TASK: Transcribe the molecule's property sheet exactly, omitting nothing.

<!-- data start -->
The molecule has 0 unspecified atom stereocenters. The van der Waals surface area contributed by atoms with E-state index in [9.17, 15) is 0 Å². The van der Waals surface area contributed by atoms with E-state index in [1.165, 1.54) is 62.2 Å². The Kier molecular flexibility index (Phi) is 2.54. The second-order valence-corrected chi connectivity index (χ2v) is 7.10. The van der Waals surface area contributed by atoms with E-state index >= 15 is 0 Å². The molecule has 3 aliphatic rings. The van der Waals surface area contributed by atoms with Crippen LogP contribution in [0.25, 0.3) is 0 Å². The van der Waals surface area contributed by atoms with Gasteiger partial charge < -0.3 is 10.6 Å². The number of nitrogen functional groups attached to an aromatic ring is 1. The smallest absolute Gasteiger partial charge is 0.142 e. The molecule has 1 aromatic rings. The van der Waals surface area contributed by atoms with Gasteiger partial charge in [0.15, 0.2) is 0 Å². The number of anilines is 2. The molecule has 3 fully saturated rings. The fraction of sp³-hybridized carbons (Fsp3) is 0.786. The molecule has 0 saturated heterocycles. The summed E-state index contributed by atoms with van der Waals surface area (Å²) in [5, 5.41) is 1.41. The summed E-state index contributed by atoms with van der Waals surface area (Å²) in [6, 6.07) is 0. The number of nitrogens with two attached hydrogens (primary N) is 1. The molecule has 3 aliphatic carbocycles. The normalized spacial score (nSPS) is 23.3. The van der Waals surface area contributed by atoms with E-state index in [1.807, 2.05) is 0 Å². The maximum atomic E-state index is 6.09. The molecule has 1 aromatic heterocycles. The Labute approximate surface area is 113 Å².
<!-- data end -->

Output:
The molecule has 0 unspecified atom stereocenters. The van der Waals surface area contributed by atoms with E-state index in [9.17, 15) is 0 Å². The van der Waals surface area contributed by atoms with E-state index in [1.165, 1.54) is 62.2 Å². The Kier molecular flexibility index (Phi) is 2.54. The second-order valence-corrected chi connectivity index (χ2v) is 7.10. The van der Waals surface area contributed by atoms with E-state index >= 15 is 0 Å². The molecule has 3 aliphatic rings. The van der Waals surface area contributed by atoms with Crippen LogP contribution in [0.25, 0.3) is 0 Å². The van der Waals surface area contributed by atoms with Gasteiger partial charge < -0.3 is 10.6 Å². The number of nitrogen functional groups attached to an aromatic ring is 1. The smallest absolute Gasteiger partial charge is 0.142 e. The molecule has 1 aromatic rings. The van der Waals surface area contributed by atoms with Gasteiger partial charge in [0.15, 0.2) is 0 Å². The number of anilines is 2. The molecule has 3 fully saturated rings. The fraction of sp³-hybridized carbons (Fsp3) is 0.786. The molecule has 0 saturated heterocycles. The summed E-state index contributed by atoms with van der Waals surface area (Å²) in [5, 5.41) is 1.41. The summed E-state index contributed by atoms with van der Waals surface area (Å²) in [6, 6.07) is 0. The number of nitrogens with two attached hydrogens (primary N) is 1. The molecule has 3 aliphatic carbocycles. The normalized spacial score (nSPS) is 23.3. The van der Waals surface area contributed by atoms with E-state index in [1.807, 2.05) is 0 Å². The maximum atomic E-state index is 6.09. The molecule has 1 aromatic heterocycles. The Labute approximate surface area is 113 Å².